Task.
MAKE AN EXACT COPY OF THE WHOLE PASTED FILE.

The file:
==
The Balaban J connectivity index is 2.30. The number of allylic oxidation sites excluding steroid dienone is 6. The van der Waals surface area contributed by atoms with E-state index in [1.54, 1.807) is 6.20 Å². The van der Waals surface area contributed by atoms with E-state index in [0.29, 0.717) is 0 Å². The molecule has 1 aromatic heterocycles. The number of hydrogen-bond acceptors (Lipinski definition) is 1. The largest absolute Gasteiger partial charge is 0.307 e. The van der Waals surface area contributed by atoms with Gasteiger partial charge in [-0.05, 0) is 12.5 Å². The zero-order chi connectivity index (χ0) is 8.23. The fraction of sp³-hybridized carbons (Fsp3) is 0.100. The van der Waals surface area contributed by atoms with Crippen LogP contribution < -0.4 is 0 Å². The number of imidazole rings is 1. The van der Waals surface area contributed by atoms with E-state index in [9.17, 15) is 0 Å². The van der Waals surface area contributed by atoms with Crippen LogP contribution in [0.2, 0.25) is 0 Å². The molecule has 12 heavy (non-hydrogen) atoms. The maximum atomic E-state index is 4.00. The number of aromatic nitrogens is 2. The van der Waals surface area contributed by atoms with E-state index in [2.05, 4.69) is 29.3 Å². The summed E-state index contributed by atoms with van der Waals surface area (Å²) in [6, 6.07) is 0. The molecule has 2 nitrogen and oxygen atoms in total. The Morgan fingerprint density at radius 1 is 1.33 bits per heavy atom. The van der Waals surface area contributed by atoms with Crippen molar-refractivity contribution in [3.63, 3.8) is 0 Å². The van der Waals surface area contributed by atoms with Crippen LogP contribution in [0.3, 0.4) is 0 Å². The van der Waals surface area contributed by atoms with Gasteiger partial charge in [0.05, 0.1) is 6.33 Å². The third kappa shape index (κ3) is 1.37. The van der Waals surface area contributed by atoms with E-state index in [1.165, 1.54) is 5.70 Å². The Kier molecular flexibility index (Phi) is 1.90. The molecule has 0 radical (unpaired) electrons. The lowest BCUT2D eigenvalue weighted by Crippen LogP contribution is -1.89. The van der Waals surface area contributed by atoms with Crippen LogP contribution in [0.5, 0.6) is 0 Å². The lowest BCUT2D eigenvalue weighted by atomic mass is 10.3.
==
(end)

The Balaban J connectivity index is 2.30. The number of allylic oxidation sites excluding steroid dienone is 6. The van der Waals surface area contributed by atoms with E-state index in [1.54, 1.807) is 6.20 Å². The van der Waals surface area contributed by atoms with E-state index in [0.29, 0.717) is 0 Å². The molecule has 1 aromatic heterocycles. The number of hydrogen-bond acceptors (Lipinski definition) is 1. The largest absolute Gasteiger partial charge is 0.307 e. The van der Waals surface area contributed by atoms with Gasteiger partial charge in [-0.05, 0) is 12.5 Å². The zero-order chi connectivity index (χ0) is 8.23. The fraction of sp³-hybridized carbons (Fsp3) is 0.100. The van der Waals surface area contributed by atoms with Crippen LogP contribution < -0.4 is 0 Å². The number of imidazole rings is 1. The van der Waals surface area contributed by atoms with E-state index in [9.17, 15) is 0 Å². The van der Waals surface area contributed by atoms with Crippen LogP contribution in [0.2, 0.25) is 0 Å². The molecule has 12 heavy (non-hydrogen) atoms. The maximum atomic E-state index is 4.00. The number of aromatic nitrogens is 2. The van der Waals surface area contributed by atoms with E-state index in [2.05, 4.69) is 29.3 Å². The summed E-state index contributed by atoms with van der Waals surface area (Å²) in [6, 6.07) is 0. The molecule has 2 nitrogen and oxygen atoms in total. The Morgan fingerprint density at radius 1 is 1.33 bits per heavy atom. The van der Waals surface area contributed by atoms with Crippen molar-refractivity contribution in [3.63, 3.8) is 0 Å². The van der Waals surface area contributed by atoms with Crippen LogP contribution in [0.3, 0.4) is 0 Å². The van der Waals surface area contributed by atoms with Gasteiger partial charge in [0.05, 0.1) is 6.33 Å². The third kappa shape index (κ3) is 1.37. The van der Waals surface area contributed by atoms with E-state index in [1.165, 1.54) is 5.70 Å². The Kier molecular flexibility index (Phi) is 1.90. The molecule has 0 radical (unpaired) electrons. The lowest BCUT2D eigenvalue weighted by Crippen LogP contribution is -1.89. The van der Waals surface area contributed by atoms with Crippen LogP contribution in [0.5, 0.6) is 0 Å². The lowest BCUT2D eigenvalue weighted by atomic mass is 10.3.